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AtoM@DO FAQ

AtoM@DO is an online database that brings together the archival collections of the Image Collections and Fieldwork Archives (ICFA) and the Dumbarton Oaks Archives (DOA), enabling discovery of related materials across the institution. These are frequently asked questions about using the database (http://atom.doaks.org).

Frequently Asked Questions

For additional questions or feedback, contact ICFA staff at .

VIEWING COLLECTIONS

1. What is a collection?

2. Where can I find descriptions of each collection?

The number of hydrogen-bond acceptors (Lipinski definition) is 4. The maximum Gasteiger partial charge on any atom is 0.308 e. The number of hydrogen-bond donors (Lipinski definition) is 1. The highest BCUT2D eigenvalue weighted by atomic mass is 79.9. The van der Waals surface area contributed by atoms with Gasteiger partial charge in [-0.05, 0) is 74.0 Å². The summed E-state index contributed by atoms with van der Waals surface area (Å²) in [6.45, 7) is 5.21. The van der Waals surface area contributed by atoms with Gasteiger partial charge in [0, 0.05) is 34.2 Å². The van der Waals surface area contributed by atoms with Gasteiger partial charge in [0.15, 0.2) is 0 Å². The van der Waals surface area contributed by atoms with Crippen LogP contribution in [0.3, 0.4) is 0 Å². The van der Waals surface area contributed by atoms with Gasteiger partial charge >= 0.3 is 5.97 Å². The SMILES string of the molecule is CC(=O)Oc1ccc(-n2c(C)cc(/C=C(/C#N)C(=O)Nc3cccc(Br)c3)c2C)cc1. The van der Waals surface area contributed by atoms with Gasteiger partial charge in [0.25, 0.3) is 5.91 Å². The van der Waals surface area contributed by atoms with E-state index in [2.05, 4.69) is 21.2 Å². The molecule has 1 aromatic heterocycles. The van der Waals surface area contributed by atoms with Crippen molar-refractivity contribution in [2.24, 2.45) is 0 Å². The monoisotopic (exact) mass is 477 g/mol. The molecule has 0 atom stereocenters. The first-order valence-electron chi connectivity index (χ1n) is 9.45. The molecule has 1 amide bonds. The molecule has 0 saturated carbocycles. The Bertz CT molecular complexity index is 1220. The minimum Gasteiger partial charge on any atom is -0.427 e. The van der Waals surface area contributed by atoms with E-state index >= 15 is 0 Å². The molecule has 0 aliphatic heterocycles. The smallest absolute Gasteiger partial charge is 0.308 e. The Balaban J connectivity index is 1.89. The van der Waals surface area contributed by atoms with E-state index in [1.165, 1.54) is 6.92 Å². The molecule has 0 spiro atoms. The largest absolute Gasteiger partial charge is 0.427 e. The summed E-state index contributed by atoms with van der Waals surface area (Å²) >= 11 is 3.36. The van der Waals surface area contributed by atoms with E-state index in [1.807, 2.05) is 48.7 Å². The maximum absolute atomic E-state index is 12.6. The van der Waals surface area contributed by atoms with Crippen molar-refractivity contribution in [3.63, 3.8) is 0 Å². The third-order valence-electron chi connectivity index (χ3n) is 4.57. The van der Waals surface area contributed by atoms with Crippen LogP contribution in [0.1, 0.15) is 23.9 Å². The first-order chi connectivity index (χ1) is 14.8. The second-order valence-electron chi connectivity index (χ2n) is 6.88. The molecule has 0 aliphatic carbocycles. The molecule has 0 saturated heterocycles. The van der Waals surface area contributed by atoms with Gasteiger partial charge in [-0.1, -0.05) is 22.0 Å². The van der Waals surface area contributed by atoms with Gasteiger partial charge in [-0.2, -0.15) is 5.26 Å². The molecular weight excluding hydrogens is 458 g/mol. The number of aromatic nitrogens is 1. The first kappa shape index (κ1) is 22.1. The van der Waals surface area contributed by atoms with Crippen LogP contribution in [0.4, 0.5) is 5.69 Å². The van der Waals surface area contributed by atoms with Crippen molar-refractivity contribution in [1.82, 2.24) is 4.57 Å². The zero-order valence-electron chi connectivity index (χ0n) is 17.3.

3. How do I view the files within a collection?

4. What are Related Units of Description?

5. Where can I find information about how to access a collection and if there are any restrictions?

6. How do I cite material from a collection?

SEARCHING AND BROWSING

7. How do I search the database?

8. What is included in my search results?

9. How do I browse by access points?

9a. How do I browse Names?

9b. How do I browse Places?

9c. How do I browse Subjects?

10. How do I search or browse collections within a Department?

11. How do I browse Digital Objects?

12. How does the Advanced Search work?

13. Do I have to include accent marks and other diacritics in my search terms?

PRINTING AND EXPORTING

14. How do I print a list of the files in a collection?

15. What are the Export links for on each record?

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What is a collection?